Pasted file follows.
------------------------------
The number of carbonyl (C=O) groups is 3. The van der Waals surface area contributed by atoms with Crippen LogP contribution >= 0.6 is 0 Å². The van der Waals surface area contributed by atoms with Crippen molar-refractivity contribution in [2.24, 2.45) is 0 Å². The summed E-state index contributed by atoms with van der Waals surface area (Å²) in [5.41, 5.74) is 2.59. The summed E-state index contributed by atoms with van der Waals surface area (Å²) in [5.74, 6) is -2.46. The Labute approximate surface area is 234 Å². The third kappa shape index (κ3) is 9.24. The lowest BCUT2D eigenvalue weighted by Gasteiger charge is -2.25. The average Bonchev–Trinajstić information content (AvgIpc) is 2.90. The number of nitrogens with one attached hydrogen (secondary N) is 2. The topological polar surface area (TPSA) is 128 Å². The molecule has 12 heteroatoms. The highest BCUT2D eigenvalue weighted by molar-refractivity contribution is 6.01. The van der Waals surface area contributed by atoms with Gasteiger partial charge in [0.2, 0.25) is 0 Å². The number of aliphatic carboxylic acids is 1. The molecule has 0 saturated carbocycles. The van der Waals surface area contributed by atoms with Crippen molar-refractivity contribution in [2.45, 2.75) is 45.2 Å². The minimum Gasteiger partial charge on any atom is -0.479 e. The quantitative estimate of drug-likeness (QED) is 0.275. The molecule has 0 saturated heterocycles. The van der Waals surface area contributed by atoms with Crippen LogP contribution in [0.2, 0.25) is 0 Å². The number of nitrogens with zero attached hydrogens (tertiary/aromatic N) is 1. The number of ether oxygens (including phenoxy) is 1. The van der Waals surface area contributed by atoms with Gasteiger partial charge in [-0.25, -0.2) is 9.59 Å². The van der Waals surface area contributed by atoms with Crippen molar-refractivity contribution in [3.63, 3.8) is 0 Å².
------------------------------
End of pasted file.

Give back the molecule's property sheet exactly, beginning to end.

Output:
The number of carbonyl (C=O) groups is 3. The van der Waals surface area contributed by atoms with Crippen LogP contribution >= 0.6 is 0 Å². The van der Waals surface area contributed by atoms with Crippen molar-refractivity contribution in [2.24, 2.45) is 0 Å². The summed E-state index contributed by atoms with van der Waals surface area (Å²) in [5.41, 5.74) is 2.59. The summed E-state index contributed by atoms with van der Waals surface area (Å²) in [5.74, 6) is -2.46. The Labute approximate surface area is 234 Å². The third kappa shape index (κ3) is 9.24. The lowest BCUT2D eigenvalue weighted by Gasteiger charge is -2.25. The average Bonchev–Trinajstić information content (AvgIpc) is 2.90. The number of nitrogens with one attached hydrogen (secondary N) is 2. The topological polar surface area (TPSA) is 128 Å². The molecule has 12 heteroatoms. The highest BCUT2D eigenvalue weighted by molar-refractivity contribution is 6.01. The van der Waals surface area contributed by atoms with Gasteiger partial charge in [0.2, 0.25) is 0 Å². The number of aliphatic carboxylic acids is 1. The molecule has 0 saturated carbocycles. The van der Waals surface area contributed by atoms with Crippen molar-refractivity contribution in [2.45, 2.75) is 45.2 Å². The minimum Gasteiger partial charge on any atom is -0.479 e. The quantitative estimate of drug-likeness (QED) is 0.275. The molecule has 0 saturated heterocycles. The van der Waals surface area contributed by atoms with Crippen LogP contribution in [0.2, 0.25) is 0 Å². The number of nitrogens with zero attached hydrogens (tertiary/aromatic N) is 1. The number of ether oxygens (including phenoxy) is 1. The van der Waals surface area contributed by atoms with Gasteiger partial charge in [-0.25, -0.2) is 9.59 Å². The van der Waals surface area contributed by atoms with Crippen molar-refractivity contribution in [3.63, 3.8) is 0 Å².